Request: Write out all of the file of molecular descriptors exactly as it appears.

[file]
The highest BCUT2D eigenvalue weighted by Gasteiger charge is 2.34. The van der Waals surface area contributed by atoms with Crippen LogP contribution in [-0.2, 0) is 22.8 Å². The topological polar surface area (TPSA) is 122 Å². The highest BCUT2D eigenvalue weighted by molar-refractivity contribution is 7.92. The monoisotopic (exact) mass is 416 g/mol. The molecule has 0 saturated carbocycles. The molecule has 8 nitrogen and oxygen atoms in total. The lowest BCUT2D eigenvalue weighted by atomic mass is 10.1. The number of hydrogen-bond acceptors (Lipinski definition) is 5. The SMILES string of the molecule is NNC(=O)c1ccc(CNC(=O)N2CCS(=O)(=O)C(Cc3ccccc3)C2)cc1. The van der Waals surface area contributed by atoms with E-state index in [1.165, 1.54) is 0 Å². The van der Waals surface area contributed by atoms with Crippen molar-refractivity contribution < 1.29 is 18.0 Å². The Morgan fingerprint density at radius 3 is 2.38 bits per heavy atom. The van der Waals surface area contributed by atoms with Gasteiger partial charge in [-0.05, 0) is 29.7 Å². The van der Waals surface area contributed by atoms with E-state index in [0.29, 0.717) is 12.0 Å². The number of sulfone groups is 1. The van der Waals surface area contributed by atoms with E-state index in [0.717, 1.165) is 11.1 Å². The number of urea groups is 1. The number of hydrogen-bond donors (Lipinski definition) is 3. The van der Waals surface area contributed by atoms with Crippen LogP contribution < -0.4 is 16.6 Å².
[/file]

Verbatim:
The highest BCUT2D eigenvalue weighted by Gasteiger charge is 2.34. The van der Waals surface area contributed by atoms with Crippen LogP contribution in [-0.2, 0) is 22.8 Å². The topological polar surface area (TPSA) is 122 Å². The highest BCUT2D eigenvalue weighted by molar-refractivity contribution is 7.92. The monoisotopic (exact) mass is 416 g/mol. The molecule has 0 saturated carbocycles. The molecule has 8 nitrogen and oxygen atoms in total. The lowest BCUT2D eigenvalue weighted by atomic mass is 10.1. The number of hydrogen-bond acceptors (Lipinski definition) is 5. The SMILES string of the molecule is NNC(=O)c1ccc(CNC(=O)N2CCS(=O)(=O)C(Cc3ccccc3)C2)cc1. The van der Waals surface area contributed by atoms with E-state index in [1.165, 1.54) is 0 Å². The van der Waals surface area contributed by atoms with Crippen molar-refractivity contribution < 1.29 is 18.0 Å². The Morgan fingerprint density at radius 3 is 2.38 bits per heavy atom. The van der Waals surface area contributed by atoms with Gasteiger partial charge in [-0.05, 0) is 29.7 Å². The van der Waals surface area contributed by atoms with E-state index in [0.29, 0.717) is 12.0 Å². The number of sulfone groups is 1. The van der Waals surface area contributed by atoms with E-state index in [0.717, 1.165) is 11.1 Å². The number of urea groups is 1. The number of hydrogen-bond donors (Lipinski definition) is 3. The van der Waals surface area contributed by atoms with Crippen LogP contribution < -0.4 is 16.6 Å².